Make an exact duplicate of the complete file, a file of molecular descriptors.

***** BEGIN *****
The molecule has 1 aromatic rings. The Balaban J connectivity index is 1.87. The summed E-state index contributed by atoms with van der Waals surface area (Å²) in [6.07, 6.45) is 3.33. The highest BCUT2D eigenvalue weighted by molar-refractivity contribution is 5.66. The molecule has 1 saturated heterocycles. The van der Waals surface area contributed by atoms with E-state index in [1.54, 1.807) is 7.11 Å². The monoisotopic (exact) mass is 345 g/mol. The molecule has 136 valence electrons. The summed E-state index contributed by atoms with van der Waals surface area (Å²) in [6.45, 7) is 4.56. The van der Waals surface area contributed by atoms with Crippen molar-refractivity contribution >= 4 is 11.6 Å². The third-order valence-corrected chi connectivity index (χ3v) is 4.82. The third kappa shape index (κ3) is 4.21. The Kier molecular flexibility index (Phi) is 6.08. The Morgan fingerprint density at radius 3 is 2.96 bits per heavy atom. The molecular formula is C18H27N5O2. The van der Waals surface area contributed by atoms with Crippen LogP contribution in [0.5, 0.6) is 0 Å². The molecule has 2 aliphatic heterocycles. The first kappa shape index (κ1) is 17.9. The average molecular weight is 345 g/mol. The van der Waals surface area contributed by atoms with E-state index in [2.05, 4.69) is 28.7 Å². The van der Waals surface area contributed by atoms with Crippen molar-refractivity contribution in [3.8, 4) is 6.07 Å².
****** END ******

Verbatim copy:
The molecule has 1 aromatic rings. The Balaban J connectivity index is 1.87. The summed E-state index contributed by atoms with van der Waals surface area (Å²) in [6.07, 6.45) is 3.33. The highest BCUT2D eigenvalue weighted by molar-refractivity contribution is 5.66. The molecule has 1 saturated heterocycles. The van der Waals surface area contributed by atoms with E-state index in [1.54, 1.807) is 7.11 Å². The monoisotopic (exact) mass is 345 g/mol. The molecule has 136 valence electrons. The summed E-state index contributed by atoms with van der Waals surface area (Å²) in [6.45, 7) is 4.56. The van der Waals surface area contributed by atoms with Crippen molar-refractivity contribution >= 4 is 11.6 Å². The third-order valence-corrected chi connectivity index (χ3v) is 4.82. The third kappa shape index (κ3) is 4.21. The Kier molecular flexibility index (Phi) is 6.08. The Morgan fingerprint density at radius 3 is 2.96 bits per heavy atom. The molecular formula is C18H27N5O2. The van der Waals surface area contributed by atoms with Crippen LogP contribution in [0.5, 0.6) is 0 Å². The molecule has 2 aliphatic heterocycles. The first kappa shape index (κ1) is 17.9. The average molecular weight is 345 g/mol. The van der Waals surface area contributed by atoms with E-state index in [2.05, 4.69) is 28.7 Å². The van der Waals surface area contributed by atoms with Crippen molar-refractivity contribution in [3.8, 4) is 6.07 Å².